Users can install and deploy the custom/third-party Kernel on Debian 12 for additional functionality. Let’s take you to the steps to install “Zabbly Kernel”:

Step 1: Install the “Zabbly Kernel Dependencies”

To ensure the successful installation of the “Zabbly Kernel”. It comes with enhanced support, stability and features. It includes fewer bugs compared to the official kernel and updates are more frequent. Use the following command to install the “Zabblu Kernel” dependencies: 

sudo apt install lsb-release curl apt-transport-https software-properties-common ca-certificates -y

Step 2: Add GPG key for Zabbly Kernel

Now, download the “Zabbly Public GPG Key” and store it in the list of trusted keys. Doing this makes them download the software packages and update them from the Zabbly repository. The “GPG Key” verifies the origin and the validity of the file:

curl -fSsL | gpg --dearmor | sudo tee /usr/share/keyrings/linux-zabbly.gpg > /dev/null

Step 3: Add Repository for Zabbly Kernel

To add the “Zabbly Repository” to the “/etc/apt/sources.list.d/”, use the below-stated command:

codename=$(lsb_release -sc) && echo deb [arch=amd64,arm64 signed-by=/usr/share/keyrings/linux-zabbly.gpg] $codename main | sudo tee /etc/apt/sources.list.d/linux-zabbly.list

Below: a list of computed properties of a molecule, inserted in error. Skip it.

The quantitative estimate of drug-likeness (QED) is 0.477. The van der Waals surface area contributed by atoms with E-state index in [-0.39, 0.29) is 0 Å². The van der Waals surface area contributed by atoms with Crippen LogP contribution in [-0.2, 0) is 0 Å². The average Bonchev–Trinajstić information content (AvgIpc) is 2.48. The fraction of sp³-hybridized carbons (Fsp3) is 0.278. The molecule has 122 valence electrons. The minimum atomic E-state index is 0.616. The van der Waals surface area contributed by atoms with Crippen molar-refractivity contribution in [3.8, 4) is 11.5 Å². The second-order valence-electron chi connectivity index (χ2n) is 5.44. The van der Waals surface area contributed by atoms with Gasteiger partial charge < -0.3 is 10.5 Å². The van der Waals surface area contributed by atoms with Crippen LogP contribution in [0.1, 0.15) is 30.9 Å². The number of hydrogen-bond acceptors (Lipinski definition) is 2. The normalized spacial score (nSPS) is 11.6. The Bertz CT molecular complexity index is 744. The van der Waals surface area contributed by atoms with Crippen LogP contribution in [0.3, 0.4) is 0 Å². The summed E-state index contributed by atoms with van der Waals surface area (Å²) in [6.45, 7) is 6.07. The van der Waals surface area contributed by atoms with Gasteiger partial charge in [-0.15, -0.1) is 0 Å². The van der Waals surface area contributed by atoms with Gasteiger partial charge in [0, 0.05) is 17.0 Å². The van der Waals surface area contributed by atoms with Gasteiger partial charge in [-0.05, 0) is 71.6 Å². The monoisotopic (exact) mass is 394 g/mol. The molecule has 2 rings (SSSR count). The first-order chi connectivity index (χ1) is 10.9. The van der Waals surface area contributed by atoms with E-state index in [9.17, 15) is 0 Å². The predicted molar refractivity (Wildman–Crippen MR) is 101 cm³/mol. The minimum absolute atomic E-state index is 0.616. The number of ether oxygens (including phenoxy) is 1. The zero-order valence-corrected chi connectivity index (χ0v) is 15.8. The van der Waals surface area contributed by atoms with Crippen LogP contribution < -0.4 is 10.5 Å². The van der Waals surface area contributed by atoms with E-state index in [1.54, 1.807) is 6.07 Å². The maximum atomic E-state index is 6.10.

Step 4: Update System’s Packages/Repositories

To update the system’s packages/repositories, run the following command:

sudo apt update

Step 5: Install Zabbly Kernel

Now, use the “apt install” command to install “Zabbly Kernel”, as follows:

sudo apt install linux-zabbly -y

The above snippet confirms the installation of “Zabbly Kernel” on Debian 12.

Step 6: Set the Zabbly Kernel as the Default Kernel on Debian 12

Here, run the following commands to list the “Linux Images” on the system and then set a default kernel:

dpkg --list | grep linux-image
sudo grub-set-default linux-image-6.6.11-zabbly+


  • The “dpkg” and the “grep” commands list the “Linux Images”. 
  • The “grub-set-default” sets the default Kernel on Debian 12.
  •  The names of the Kernels installed on the system are displayed next to the “ii”, as seen below:

To confirm the changes, reboot the system and run the “uname” command with the “-r” flag, as follows:

uname -r

How to Remove/Uninstall Kernel on Debian 12?

A few users may feel irritated as the new Kernel can bring bugs or slow down the system’s performance. It also consumes lots of space, so removing it would be necessary in certain cases. To remove/uninstall a Kernel on Debian 12, use the following format:

sudo apt-get purge linux-image-[version-number]*

Let’s attempt to remove/uninstall the “Zabbly Kernel” via the following command:

sudo apt-get purge linux-image-6.6.11-zabbly+

The above command uninstalls the “Zabbly Kernel” from Debian 12.

That’s all for the post “How to Update Kernel on Debian 12”.

Final Words

To update the Kernel on Debian 12, run “sudo apt-cache search linux-image” to find the latest available Kernels for your system. Then use “sudo apt install linux_image_version” and replace “linux_image_version” with the Kernel version to whom you want to update.To change the default Kernel version on Debian 12, execute “sudo grub-set-default <Kernel-Name>” and replace “<Kernel-Name>” with the Kernel you want to set as default.